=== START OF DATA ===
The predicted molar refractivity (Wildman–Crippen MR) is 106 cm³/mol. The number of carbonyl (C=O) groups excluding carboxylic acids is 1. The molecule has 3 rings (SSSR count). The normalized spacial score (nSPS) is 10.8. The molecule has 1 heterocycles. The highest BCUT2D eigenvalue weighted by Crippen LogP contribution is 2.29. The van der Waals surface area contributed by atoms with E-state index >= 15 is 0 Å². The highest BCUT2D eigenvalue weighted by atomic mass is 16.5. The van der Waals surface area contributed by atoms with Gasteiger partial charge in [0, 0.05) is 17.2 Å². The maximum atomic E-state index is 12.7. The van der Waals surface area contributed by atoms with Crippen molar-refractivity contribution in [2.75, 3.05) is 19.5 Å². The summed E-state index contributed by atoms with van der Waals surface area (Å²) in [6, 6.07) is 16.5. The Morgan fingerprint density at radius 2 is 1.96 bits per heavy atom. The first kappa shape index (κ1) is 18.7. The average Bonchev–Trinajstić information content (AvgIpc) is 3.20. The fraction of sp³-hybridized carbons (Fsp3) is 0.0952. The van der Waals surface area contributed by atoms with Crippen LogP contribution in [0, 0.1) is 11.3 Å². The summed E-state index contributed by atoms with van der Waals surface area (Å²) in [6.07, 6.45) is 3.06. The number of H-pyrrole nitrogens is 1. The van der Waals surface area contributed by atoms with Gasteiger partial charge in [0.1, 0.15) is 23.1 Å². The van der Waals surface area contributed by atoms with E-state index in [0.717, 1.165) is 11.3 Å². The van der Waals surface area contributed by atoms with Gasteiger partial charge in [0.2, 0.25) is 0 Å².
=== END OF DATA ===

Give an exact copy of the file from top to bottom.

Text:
The predicted molar refractivity (Wildman–Crippen MR) is 106 cm³/mol. The number of carbonyl (C=O) groups excluding carboxylic acids is 1. The molecule has 3 rings (SSSR count). The normalized spacial score (nSPS) is 10.8. The molecule has 1 heterocycles. The highest BCUT2D eigenvalue weighted by Crippen LogP contribution is 2.29. The van der Waals surface area contributed by atoms with E-state index >= 15 is 0 Å². The highest BCUT2D eigenvalue weighted by atomic mass is 16.5. The van der Waals surface area contributed by atoms with Gasteiger partial charge in [0, 0.05) is 17.2 Å². The maximum atomic E-state index is 12.7. The van der Waals surface area contributed by atoms with Crippen molar-refractivity contribution in [2.75, 3.05) is 19.5 Å². The summed E-state index contributed by atoms with van der Waals surface area (Å²) in [6, 6.07) is 16.5. The Morgan fingerprint density at radius 2 is 1.96 bits per heavy atom. The first kappa shape index (κ1) is 18.7. The average Bonchev–Trinajstić information content (AvgIpc) is 3.20. The fraction of sp³-hybridized carbons (Fsp3) is 0.0952. The van der Waals surface area contributed by atoms with Crippen LogP contribution in [0, 0.1) is 11.3 Å². The summed E-state index contributed by atoms with van der Waals surface area (Å²) in [6.07, 6.45) is 3.06. The number of H-pyrrole nitrogens is 1. The van der Waals surface area contributed by atoms with Gasteiger partial charge in [0.1, 0.15) is 23.1 Å². The van der Waals surface area contributed by atoms with E-state index in [0.717, 1.165) is 11.3 Å². The van der Waals surface area contributed by atoms with Gasteiger partial charge in [0.2, 0.25) is 0 Å².